Album Review: Rhye – Blood
As the crisp bedrock of drums rolled onwards for a good dozen seconds at the start of Rhye ’s second album, I had a wandering thought that it could go anywhere from there. But my fears were immediately banished with the soothing sounds of the synths against the combo of kick-drum & handclaps. It was exactly what you knew you wanted and I was exactly where I needed to be, mentally as well as physically, strolling around the darkness of the quiet streets.
You wouldn’t expect anything less of a Rhye album, with Milosh’s soft vocals soon joining the fray to further lull you into that relaxed chill mood you would associate with his music. On album opener ‘Waste’, you’re drawn into the sparseness – the sense of less is more is prominent with each added instrument niftily slotting into its allocated space without disturbing the harmony and mellow tempo. But Milosh quickly mixes things up when a dark, brooding & thoroughly pounding bass-line hits you in the face with the first notes of follow-up single, ‘Taste’. This bass-line is the sort to make you sit up or, in the case that you’re standing, slowly start swaying those shoulders side-to-side as you saunter down the street thanks to the with jangling guitar and soon-to-be trademarked plucked strings harmonising it all with a somewhat lighter touch.
The chilled-out-yet-funky vibe doesn’t stop there though, and groove – soft but in the sexiest way possible – creeps its way through the album. Alongside this comes a welcome injection of pace, cutting down on the downtime between songs helping Rhye effortlessly glide from one track to the next seamlessly. When the chorus kicks in on ‘Feel Your Weight’ the shakers come in strong, followed by the sweetest of bass licks all topped off with a blast of trumpets: if you’re not grooving, well frankly you’re not doing it right.
Permeating the album is a quality of restraint – a restrained control in which you’re begging every instrument to kick off, gather momentum and explode. Though this never happens, as a listener you are not left disappointed when they don’t, such is the harmonious blend of it all. Although at first you may want the song to continue for just that extra bit longer (the sign of something good, no?), after the briefest consideration it’s pretty clear that Rhye ceases everything at exactly the perfect moment, leaving you to admire how succinctly poised a carefully-constructed song can be.
Fourth track up on the album ‘Please’ had me humming the guitar riff to the Arctic Monkey’s hit ‘Do I Wanna Know’ over the opening drums before disarming me completely in the beautiful ballad it turned out to be, with a soft climax to top everything off. Before you have time to sigh – or maybe wipe your eyes – we’re back into the head-bobbing sway of things with single, ‘Count to Five’. The less-is-more feel is still present but more in a “more instruments”, “less spotlight” way as a single distorted hanging guitar chord is strummed to great effect on the bridge whilst the strings twirl and crescendo upwards. It’s no wonder ‘Count To Five’ was released as a single.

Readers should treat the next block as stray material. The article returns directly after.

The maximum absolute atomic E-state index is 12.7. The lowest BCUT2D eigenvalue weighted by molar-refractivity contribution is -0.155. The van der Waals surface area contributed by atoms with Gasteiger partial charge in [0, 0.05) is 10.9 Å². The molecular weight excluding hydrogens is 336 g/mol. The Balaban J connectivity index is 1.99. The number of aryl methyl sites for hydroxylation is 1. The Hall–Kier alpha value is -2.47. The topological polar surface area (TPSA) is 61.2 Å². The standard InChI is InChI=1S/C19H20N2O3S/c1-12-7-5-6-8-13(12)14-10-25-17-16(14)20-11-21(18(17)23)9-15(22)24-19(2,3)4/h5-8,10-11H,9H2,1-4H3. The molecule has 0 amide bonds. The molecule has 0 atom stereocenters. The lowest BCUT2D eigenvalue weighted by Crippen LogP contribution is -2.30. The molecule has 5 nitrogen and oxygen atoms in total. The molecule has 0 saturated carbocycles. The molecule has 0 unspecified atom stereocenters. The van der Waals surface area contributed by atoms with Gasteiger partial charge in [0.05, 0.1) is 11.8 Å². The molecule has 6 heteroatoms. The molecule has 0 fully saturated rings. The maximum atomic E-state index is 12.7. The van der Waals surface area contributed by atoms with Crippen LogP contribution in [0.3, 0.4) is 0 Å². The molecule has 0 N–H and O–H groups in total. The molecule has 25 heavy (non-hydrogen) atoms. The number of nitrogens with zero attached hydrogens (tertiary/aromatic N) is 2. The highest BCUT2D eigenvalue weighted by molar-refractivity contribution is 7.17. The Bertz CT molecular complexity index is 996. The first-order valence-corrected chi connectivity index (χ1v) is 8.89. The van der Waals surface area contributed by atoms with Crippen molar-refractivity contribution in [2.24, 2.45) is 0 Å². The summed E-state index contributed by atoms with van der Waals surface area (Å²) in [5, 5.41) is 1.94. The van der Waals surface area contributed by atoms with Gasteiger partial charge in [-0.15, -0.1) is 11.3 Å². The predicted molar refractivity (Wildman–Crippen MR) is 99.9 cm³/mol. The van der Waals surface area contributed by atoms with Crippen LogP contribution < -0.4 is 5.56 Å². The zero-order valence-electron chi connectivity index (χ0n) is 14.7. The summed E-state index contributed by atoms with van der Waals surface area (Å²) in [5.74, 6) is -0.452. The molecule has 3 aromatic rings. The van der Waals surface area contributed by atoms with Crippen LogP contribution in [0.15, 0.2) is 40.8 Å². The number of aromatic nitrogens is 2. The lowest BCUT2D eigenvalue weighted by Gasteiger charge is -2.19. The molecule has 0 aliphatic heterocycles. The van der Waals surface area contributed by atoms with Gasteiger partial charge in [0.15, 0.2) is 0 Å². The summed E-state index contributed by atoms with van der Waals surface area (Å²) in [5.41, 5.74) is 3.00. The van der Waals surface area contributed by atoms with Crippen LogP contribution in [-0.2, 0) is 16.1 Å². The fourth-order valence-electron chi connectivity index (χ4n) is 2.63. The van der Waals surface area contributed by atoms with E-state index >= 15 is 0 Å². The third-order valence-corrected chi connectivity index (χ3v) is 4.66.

Milosh has this uncanny ability to ease into his lyrics with a gentle “ooooo”, perfectly mirroring the prolonged trumpet on “Song for You”, a song that epitomises Rhye’s bedroom feel as plucked viola meanders back into the fold. The softness of the vocals, the all-encompassing sound and the general feel might remind one of Cigarettes After Sex. Though, a CAS with more depth, substance, poise and variation (though, this album emphasises the side of their music maybe more akin to Quadron).
‘Blood Knows’ somewhat amps up the sound, simmering along to a light cacophony of noise reminiscent to that of Bon Iver. In fact, the Bon Iver references continue into ‘Stay Safe’, a track which manages to encapsulate everything mentioned previously, mixing all of the above elements: the balladry, the intertwining of many different sounds and instruments to an endearing chorus and melody.
But then comes the thunder. Like the sound of muffled Michael Jackson song from an underground club – dare I say it – ‘Pheonix’ rears its dirty bass-line out of the front door. The no-nonsense drumbeat provides the backbone, ticking along nicely before shakers glitter everything up and ramp up the groove an extra notch for the bridge. The bridge in mention kicks in with a bonus bass lick now and then before an outro, that would fit seamlessly onto any of Foals’ recent albums, closes things out with sultry guitar turning everything pretty sexy.
Rhye then slows things down for the penultimate track on Blood which sees the stunning ‘Softly’ pulsing along smoothly to piano keys. The 3 minute track comes to a halt with the cover-evoking closer, ‘Sinful’ before anyone can get comfortable.
With a repeating and somewhat urgently-tangy acoustic guitar riff & cymbal drumbeat making me half wish the album closed with an instrumental. ‘Sinful’ is such a welcome surprise seeing the album closing with a wholly different feel – it is less electronic and raw with Milosh’s voice floating above all else and just as finely-poised. The sense of urgency is wonderfully compounded by the exquisitely arranged strings that drift off into your mind’s ether to leave you with a sense of peaceful wonderment. If you’re a first time Rhye listener, you won’t be disappointed.
We’re big fans of Rhye at MCR Live and constantly have them on rotation – check out our playlists here! Updated weekly.